Archive for category: Book Reviews

I love January.

I realize that for many people it’s one of their least favorite months, but I find it so hopeful. New year. Days getting noticeably longer. Every now and then a mild day delivers the promise of spring.

It’s also a great time to get cozy and read and write and watch good TV. My own version of Hygge.

Here’s what I’ve been reading and watching as of late…


Manchester by the Sea. I saw this film with my mom the day after Christmas. I didn’t love it. I’m in the minority, since the film just garnered a bunch of Oscar nominations. Casey Affleck gave a solid performance. Oscar worthy? Yeah, I guess. The story itself felt predictable to me, and given all the hype, I think I was expecting something a little more unexpected and perhaps a bit more heartbreaking. I DID think the ending was well done. It felt quite realistic, and I’m glad Kenneth Lonergan, the screenwriter and director, decided to go for real over neat and tidy. A big complaint, however: the score. Wow. I can’t remember the last time I’ve watched a movie where I was so distracted by the score. It felt forced and overly loud as if it were trying to get me to FEEL. Anyhow. Not my top pick.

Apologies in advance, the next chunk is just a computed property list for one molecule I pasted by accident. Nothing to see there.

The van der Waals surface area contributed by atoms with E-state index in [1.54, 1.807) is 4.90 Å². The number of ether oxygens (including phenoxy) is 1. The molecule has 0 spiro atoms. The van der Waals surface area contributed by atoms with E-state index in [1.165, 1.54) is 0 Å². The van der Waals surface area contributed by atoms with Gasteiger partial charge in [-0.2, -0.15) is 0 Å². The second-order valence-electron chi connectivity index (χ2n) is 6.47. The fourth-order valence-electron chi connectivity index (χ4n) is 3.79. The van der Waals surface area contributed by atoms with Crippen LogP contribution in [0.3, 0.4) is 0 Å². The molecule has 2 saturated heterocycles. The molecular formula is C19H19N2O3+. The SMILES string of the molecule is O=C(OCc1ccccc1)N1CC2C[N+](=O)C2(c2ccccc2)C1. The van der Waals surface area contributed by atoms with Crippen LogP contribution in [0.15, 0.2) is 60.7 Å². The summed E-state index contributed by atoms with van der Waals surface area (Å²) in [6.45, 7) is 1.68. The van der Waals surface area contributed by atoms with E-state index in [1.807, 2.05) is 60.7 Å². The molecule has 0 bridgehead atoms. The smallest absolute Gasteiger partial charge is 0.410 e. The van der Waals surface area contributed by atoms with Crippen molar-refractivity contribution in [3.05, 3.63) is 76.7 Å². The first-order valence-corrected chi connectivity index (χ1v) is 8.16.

The Crown on Netflix. Halfway through and I’m enjoying it so far. The Crown is about the ascension of young Elizabeth to the throne. When I first saw the trailer and caught sight of the actor playing Winston Churchill, I was like, “Who is that? He seems so familiar, yet not.” It was John Lithgow, completely transformed. If you liked Downton Abbey, I suspect you’ll like this Netflix original series.

Select episodes of The West Wing. I watched The West Wing for the first time last year. It’s still so relevant. *sigh*